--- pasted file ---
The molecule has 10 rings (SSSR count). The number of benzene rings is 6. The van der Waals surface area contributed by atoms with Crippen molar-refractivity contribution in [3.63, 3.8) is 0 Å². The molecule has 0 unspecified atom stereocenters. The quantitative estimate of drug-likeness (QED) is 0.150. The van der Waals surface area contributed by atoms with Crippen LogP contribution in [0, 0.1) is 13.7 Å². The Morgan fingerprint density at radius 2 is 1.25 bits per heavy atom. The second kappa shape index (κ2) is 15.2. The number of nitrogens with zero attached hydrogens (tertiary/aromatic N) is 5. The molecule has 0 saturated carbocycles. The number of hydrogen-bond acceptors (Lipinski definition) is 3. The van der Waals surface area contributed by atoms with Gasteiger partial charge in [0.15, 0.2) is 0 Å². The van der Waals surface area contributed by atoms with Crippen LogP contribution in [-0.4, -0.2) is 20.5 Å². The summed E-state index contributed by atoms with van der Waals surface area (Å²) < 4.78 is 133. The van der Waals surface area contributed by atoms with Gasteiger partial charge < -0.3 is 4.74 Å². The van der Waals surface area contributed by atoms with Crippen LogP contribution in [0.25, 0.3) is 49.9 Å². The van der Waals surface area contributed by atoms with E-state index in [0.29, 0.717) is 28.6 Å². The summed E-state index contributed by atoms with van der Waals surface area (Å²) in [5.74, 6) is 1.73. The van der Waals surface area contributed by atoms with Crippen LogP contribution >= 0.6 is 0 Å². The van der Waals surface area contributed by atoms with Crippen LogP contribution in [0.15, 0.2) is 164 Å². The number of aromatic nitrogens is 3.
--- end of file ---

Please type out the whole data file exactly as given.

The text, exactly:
The molecule has 10 rings (SSSR count). The number of benzene rings is 6. The van der Waals surface area contributed by atoms with Crippen molar-refractivity contribution in [3.63, 3.8) is 0 Å². The molecule has 0 unspecified atom stereocenters. The quantitative estimate of drug-likeness (QED) is 0.150. The van der Waals surface area contributed by atoms with Crippen LogP contribution in [0, 0.1) is 13.7 Å². The Morgan fingerprint density at radius 2 is 1.25 bits per heavy atom. The second kappa shape index (κ2) is 15.2. The number of nitrogens with zero attached hydrogens (tertiary/aromatic N) is 5. The molecule has 0 saturated carbocycles. The number of hydrogen-bond acceptors (Lipinski definition) is 3. The van der Waals surface area contributed by atoms with Gasteiger partial charge in [0.15, 0.2) is 0 Å². The van der Waals surface area contributed by atoms with Crippen LogP contribution in [-0.4, -0.2) is 20.5 Å². The summed E-state index contributed by atoms with van der Waals surface area (Å²) < 4.78 is 133. The van der Waals surface area contributed by atoms with Gasteiger partial charge < -0.3 is 4.74 Å². The van der Waals surface area contributed by atoms with Crippen LogP contribution in [0.25, 0.3) is 49.9 Å². The van der Waals surface area contributed by atoms with E-state index in [0.29, 0.717) is 28.6 Å². The summed E-state index contributed by atoms with van der Waals surface area (Å²) in [5.74, 6) is 1.73. The van der Waals surface area contributed by atoms with Crippen LogP contribution >= 0.6 is 0 Å². The van der Waals surface area contributed by atoms with Crippen LogP contribution in [0.15, 0.2) is 164 Å². The number of aromatic nitrogens is 3.